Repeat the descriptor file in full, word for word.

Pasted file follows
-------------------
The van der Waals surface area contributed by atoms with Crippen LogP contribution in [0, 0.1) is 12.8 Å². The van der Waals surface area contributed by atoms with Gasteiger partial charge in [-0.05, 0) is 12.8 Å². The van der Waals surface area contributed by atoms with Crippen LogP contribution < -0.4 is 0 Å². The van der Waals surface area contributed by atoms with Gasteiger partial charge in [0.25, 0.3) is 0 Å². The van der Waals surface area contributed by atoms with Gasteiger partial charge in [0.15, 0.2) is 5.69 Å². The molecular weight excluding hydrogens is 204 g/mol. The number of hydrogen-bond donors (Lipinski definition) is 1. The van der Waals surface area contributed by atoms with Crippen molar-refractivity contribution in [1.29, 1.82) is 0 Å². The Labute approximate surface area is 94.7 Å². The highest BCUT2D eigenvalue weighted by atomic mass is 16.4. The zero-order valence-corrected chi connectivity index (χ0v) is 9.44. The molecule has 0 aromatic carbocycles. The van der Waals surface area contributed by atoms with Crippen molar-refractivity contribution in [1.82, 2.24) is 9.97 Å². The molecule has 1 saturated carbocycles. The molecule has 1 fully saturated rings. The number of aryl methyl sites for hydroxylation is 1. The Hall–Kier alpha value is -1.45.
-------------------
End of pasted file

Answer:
The van der Waals surface area contributed by atoms with Crippen LogP contribution in [0, 0.1) is 12.8 Å². The van der Waals surface area contributed by atoms with Gasteiger partial charge in [-0.05, 0) is 12.8 Å². The van der Waals surface area contributed by atoms with Crippen LogP contribution < -0.4 is 0 Å². The van der Waals surface area contributed by atoms with Gasteiger partial charge in [0.25, 0.3) is 0 Å². The van der Waals surface area contributed by atoms with Gasteiger partial charge in [0.15, 0.2) is 5.69 Å². The molecular weight excluding hydrogens is 204 g/mol. The number of hydrogen-bond donors (Lipinski definition) is 1. The van der Waals surface area contributed by atoms with Crippen molar-refractivity contribution in [1.29, 1.82) is 0 Å². The Labute approximate surface area is 94.7 Å². The highest BCUT2D eigenvalue weighted by atomic mass is 16.4. The zero-order valence-corrected chi connectivity index (χ0v) is 9.44. The molecule has 0 aromatic carbocycles. The van der Waals surface area contributed by atoms with Crippen molar-refractivity contribution in [1.82, 2.24) is 9.97 Å². The molecule has 1 saturated carbocycles. The molecule has 1 fully saturated rings. The number of aryl methyl sites for hydroxylation is 1. The Hall–Kier alpha value is -1.45.